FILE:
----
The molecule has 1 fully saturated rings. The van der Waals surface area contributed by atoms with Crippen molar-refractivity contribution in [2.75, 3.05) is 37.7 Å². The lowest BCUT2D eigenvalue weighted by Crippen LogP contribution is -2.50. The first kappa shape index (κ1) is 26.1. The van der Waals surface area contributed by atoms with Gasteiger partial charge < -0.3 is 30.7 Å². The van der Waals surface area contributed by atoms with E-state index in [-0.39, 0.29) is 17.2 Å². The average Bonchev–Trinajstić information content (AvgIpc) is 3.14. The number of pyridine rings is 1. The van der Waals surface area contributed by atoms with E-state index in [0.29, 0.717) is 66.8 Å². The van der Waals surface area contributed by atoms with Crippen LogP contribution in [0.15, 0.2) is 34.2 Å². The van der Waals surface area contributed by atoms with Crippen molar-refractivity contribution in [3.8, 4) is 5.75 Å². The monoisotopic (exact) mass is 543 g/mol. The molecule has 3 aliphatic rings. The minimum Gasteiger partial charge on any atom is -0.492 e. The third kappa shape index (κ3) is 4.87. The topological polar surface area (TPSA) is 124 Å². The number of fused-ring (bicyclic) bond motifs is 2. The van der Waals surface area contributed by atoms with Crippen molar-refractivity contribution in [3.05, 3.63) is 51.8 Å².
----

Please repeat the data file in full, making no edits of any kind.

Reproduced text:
The molecule has 1 fully saturated rings. The van der Waals surface area contributed by atoms with Crippen molar-refractivity contribution in [2.75, 3.05) is 37.7 Å². The lowest BCUT2D eigenvalue weighted by Crippen LogP contribution is -2.50. The first kappa shape index (κ1) is 26.1. The van der Waals surface area contributed by atoms with Gasteiger partial charge < -0.3 is 30.7 Å². The van der Waals surface area contributed by atoms with E-state index in [-0.39, 0.29) is 17.2 Å². The average Bonchev–Trinajstić information content (AvgIpc) is 3.14. The number of pyridine rings is 1. The van der Waals surface area contributed by atoms with E-state index in [0.29, 0.717) is 66.8 Å². The van der Waals surface area contributed by atoms with Crippen LogP contribution in [0.15, 0.2) is 34.2 Å². The van der Waals surface area contributed by atoms with Crippen molar-refractivity contribution in [3.8, 4) is 5.75 Å². The monoisotopic (exact) mass is 543 g/mol. The molecule has 3 aliphatic rings. The minimum Gasteiger partial charge on any atom is -0.492 e. The third kappa shape index (κ3) is 4.87. The topological polar surface area (TPSA) is 124 Å². The number of fused-ring (bicyclic) bond motifs is 2. The van der Waals surface area contributed by atoms with Crippen molar-refractivity contribution in [3.05, 3.63) is 51.8 Å².